iPad Music Synthesis

RickWakemanKboards

OK, if you haven’t figured it out by now, I’m a synthesizer geek. In high school my favorite bands were synth-heavy bands like Yes, Kansas and Styx, and my hero was Rick Wakeman with his banks of keyboards and flowing robes. I was even privileged to meet and interview Dr. Robert Moog when I was in college, and I tried to learn all I could about music synthesis.

Back in the 1970’s I would drop by Pecknel Music and drool over the Minimoogs and ARP 2600s they occasionally had on display there. And drool was all I could do, for at prices ranging from $2000-$3000, these were far beyond my reach. When I finally got a teaching job and could purchase my own synthesizers, we were well into the Digital FM Synthesis days of the 1980’s. Musicians were already reminiscing about the fat analog sounds of the old monophonic synths of the 1970’s, something they still do.

…And that nostalgia seems to be paying off. Many of the old synths, or at least the concepts behind them, have been recreated as VSTis, and now these are being ported over to the iPad and iPhone. Technology that used to cost thousands of dollars is now available as a $4.99 app.  But there’s a trap…with the cheap price you may find yourself wanting ALL of the available synths, and still wind up sinking a ton of money for apps you’ll use a couple of times and forget…still cheaper than a vintage synth, but pricey all the same. Continue reading “iPad Music Synthesis”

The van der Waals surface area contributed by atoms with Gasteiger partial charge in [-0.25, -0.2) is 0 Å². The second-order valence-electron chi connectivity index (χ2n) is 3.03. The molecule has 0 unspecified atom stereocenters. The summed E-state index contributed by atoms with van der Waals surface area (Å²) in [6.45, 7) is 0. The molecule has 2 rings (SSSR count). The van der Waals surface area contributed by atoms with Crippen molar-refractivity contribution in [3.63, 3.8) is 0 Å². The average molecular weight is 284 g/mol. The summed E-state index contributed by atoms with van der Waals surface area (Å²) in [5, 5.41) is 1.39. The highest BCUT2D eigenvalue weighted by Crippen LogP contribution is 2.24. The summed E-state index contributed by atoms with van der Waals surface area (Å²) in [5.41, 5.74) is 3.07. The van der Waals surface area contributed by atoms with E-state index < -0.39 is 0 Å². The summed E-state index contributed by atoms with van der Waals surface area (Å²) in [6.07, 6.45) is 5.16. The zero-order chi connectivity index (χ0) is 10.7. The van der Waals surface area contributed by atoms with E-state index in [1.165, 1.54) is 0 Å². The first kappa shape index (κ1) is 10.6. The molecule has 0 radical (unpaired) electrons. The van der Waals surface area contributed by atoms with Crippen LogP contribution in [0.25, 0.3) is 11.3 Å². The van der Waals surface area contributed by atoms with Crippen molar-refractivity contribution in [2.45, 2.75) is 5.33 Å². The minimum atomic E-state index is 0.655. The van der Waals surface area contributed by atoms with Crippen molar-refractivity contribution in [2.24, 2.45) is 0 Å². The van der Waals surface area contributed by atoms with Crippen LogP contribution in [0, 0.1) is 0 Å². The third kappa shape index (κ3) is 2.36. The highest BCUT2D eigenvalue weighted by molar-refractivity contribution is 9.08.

iPad Music Notation

Saturday we had a Chorale Chamber Ensemble “retreat,” basically an all-afternoon rehearsal when I would have preferred being out on my kayak. This group is fairly tech-savvy, and there is always a good contingent of smart phones, e-readers, and iPads somewhere in the hall. Usually these are pulled out before rehearsal or during break (or surreptitiously used to take blurry photos, as I did in this post.) However, at this particular rehearsal I glanced over at one of our tenors and saw that he was holding his iPad throughout rehearsal rather than his music. Perry had scanned all of his music into PDF files and was reading from the iPad.

Perry with iPad

This caused quite the stir during break, and several of us pulled out iPads to compare scoring apps. Perry was kind enough to share his scanned PDF files (not illegal in this case since we have legitimate copies in our possession.) The following Monday evening I had the music on my iPad, as did soprano Amy.

Amy with iPad

…Which leads to this post in my series on iPad music. What apps are available for both reading and creating musical scores? Quite a few, as you might imagine. Continue reading “iPad Music Notation”